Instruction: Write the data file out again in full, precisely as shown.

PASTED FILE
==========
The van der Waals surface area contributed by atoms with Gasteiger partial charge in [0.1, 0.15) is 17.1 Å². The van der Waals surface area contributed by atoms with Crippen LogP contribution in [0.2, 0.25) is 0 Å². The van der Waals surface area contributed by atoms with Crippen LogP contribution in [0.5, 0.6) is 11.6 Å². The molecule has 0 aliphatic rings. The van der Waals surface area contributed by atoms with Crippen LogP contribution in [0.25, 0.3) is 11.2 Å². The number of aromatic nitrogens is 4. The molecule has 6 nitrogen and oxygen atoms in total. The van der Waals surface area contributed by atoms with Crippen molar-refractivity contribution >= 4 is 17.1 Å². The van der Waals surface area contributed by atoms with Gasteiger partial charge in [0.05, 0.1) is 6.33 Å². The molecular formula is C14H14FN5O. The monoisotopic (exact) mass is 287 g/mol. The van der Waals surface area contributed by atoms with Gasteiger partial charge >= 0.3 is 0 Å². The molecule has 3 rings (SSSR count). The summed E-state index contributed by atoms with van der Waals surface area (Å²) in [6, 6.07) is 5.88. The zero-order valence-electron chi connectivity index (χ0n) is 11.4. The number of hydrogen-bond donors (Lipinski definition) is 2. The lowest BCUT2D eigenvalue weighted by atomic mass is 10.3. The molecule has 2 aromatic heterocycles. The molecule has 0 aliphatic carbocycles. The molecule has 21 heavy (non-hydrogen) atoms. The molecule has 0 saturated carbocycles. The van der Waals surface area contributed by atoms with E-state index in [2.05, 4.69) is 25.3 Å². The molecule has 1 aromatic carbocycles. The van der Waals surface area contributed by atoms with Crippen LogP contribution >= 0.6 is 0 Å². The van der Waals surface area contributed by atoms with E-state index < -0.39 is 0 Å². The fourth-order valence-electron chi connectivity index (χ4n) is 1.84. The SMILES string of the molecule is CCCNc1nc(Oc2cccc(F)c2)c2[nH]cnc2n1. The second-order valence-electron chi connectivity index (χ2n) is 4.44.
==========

The van der Waals surface area contributed by atoms with Gasteiger partial charge in [0.1, 0.15) is 17.1 Å². The van der Waals surface area contributed by atoms with Crippen LogP contribution in [0.2, 0.25) is 0 Å². The van der Waals surface area contributed by atoms with Crippen LogP contribution in [0.5, 0.6) is 11.6 Å². The molecule has 0 aliphatic rings. The van der Waals surface area contributed by atoms with Crippen LogP contribution in [0.25, 0.3) is 11.2 Å². The number of aromatic nitrogens is 4. The molecule has 6 nitrogen and oxygen atoms in total. The van der Waals surface area contributed by atoms with Crippen molar-refractivity contribution >= 4 is 17.1 Å². The van der Waals surface area contributed by atoms with Gasteiger partial charge in [0.05, 0.1) is 6.33 Å². The molecular formula is C14H14FN5O. The monoisotopic (exact) mass is 287 g/mol. The van der Waals surface area contributed by atoms with Gasteiger partial charge >= 0.3 is 0 Å². The molecule has 3 rings (SSSR count). The summed E-state index contributed by atoms with van der Waals surface area (Å²) in [6, 6.07) is 5.88. The zero-order valence-electron chi connectivity index (χ0n) is 11.4. The number of hydrogen-bond donors (Lipinski definition) is 2. The lowest BCUT2D eigenvalue weighted by atomic mass is 10.3. The molecule has 2 aromatic heterocycles. The molecule has 0 aliphatic carbocycles. The molecule has 21 heavy (non-hydrogen) atoms. The molecule has 0 saturated carbocycles. The van der Waals surface area contributed by atoms with E-state index in [2.05, 4.69) is 25.3 Å². The molecule has 1 aromatic carbocycles. The van der Waals surface area contributed by atoms with Crippen LogP contribution >= 0.6 is 0 Å². The van der Waals surface area contributed by atoms with E-state index < -0.39 is 0 Å². The fourth-order valence-electron chi connectivity index (χ4n) is 1.84. The SMILES string of the molecule is CCCNc1nc(Oc2cccc(F)c2)c2[nH]cnc2n1. The second-order valence-electron chi connectivity index (χ2n) is 4.44.